The IRS, working in partnership with Treasury Department and the Bureau of Fiscal Services (BFS), continues to accelerate work to get Economic Impact Payments to even more people as soon as possible. Approximately 130 million individuals have already received payments worth more than $200 billion in the program’s first four weeks.
 
Starting later this month, the number of paper checks being delivered to taxpayers will sharply increase. For many taxpayers, the last chance to obtain a direct deposit of their Economic Impact Payment rather than receive a paper check is coming soon. People should visit Get My Payment on IRS.gov by noon Wednesday, May 13, to check on their payment status and, when available, provide their direct deposit information.
 
“We’re working hard to get more payments quickly to taxpayers,” said IRS Commissioner Chuck Rettig. “We want people to visit Get My Payment before the noon Wednesday deadline so they can provide their direct deposit information. Time is running out for a chance to get these payments several weeks earlier through direct deposit.”
 
After noon Wednesday, the IRS will begin preparing millions of files to send to BFS for paper checks that will begin arriving through late May and into June. Taxpayers who use Get My Payment before that cut-off can still take advantage of entering direct deposit information.
 
How Get My Payment works
The Get My Payment tool provides eligible taxpayers with a projected Economic Impact Payment deposit date. The information is updated once daily, usually overnight. There is no need to check more than once a day. Taxpayers who did not choose direct deposit on their last tax return can use this tool to input bank account information to receive their payment by direct deposit, expediting receipt.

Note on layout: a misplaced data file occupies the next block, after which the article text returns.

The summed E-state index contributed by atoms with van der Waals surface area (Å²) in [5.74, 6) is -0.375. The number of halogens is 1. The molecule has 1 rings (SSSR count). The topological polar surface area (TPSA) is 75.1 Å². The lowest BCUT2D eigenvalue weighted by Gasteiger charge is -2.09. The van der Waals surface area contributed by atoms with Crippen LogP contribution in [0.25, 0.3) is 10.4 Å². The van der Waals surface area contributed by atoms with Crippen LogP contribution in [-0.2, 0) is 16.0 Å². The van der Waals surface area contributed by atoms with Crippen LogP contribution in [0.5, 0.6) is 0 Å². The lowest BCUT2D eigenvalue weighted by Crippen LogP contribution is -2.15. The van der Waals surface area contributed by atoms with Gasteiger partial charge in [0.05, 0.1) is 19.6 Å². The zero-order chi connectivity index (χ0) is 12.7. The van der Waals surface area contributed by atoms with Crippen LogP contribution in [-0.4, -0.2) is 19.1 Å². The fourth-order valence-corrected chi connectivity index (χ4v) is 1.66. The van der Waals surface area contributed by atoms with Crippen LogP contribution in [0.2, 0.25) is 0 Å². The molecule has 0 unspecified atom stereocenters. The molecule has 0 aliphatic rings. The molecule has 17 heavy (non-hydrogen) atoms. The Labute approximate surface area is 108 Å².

Non-Filers portal remains available
For those not required to file a federal tax return, the Non-Filers: Enter Payment Info Here tool helps them submit basic information to receive an Economic Impact Payment quickly to their bank account. Developed in partnership between the IRS and the Free File Alliance, this tool provides a free and easy option for those who don’t receive Social Security retirement, survivor or disability benefits (SSDI), Railroad Retirement benefits, Supplemental Security Income (SSI) and VA Compensation and Pension (C&P) benefits. The Non-filers tool is also available in Spanish.
 
Eligible taxpayers who filed tax returns for 2019 or 2018 will receive the payments automatically. Automatic payments will also be sent to those receiving Social Security retirement, disability benefits, Railroad Retirement benefits, Veterans Affairs benefits or Supplemental Security Income soon.
 
Watch out for scams related to Economic Impact Payments
The IRS urges taxpayers to be on the lookout for scams related to the Economic Impact Payments. To use the new app or get information, taxpayers should visit IRS.gov. People should watch out for scams using email, phone calls or texts related to the payments. Be careful and cautious: The IRS will not send unsolicited electronic communications asking people to open attachments, visit a website or share personal or financial information.
 
Stay informed with Economic Impact Payment FAQs; Social Media platforms
Taxpayers should check the Frequently Asked Questions (FAQs) for more information.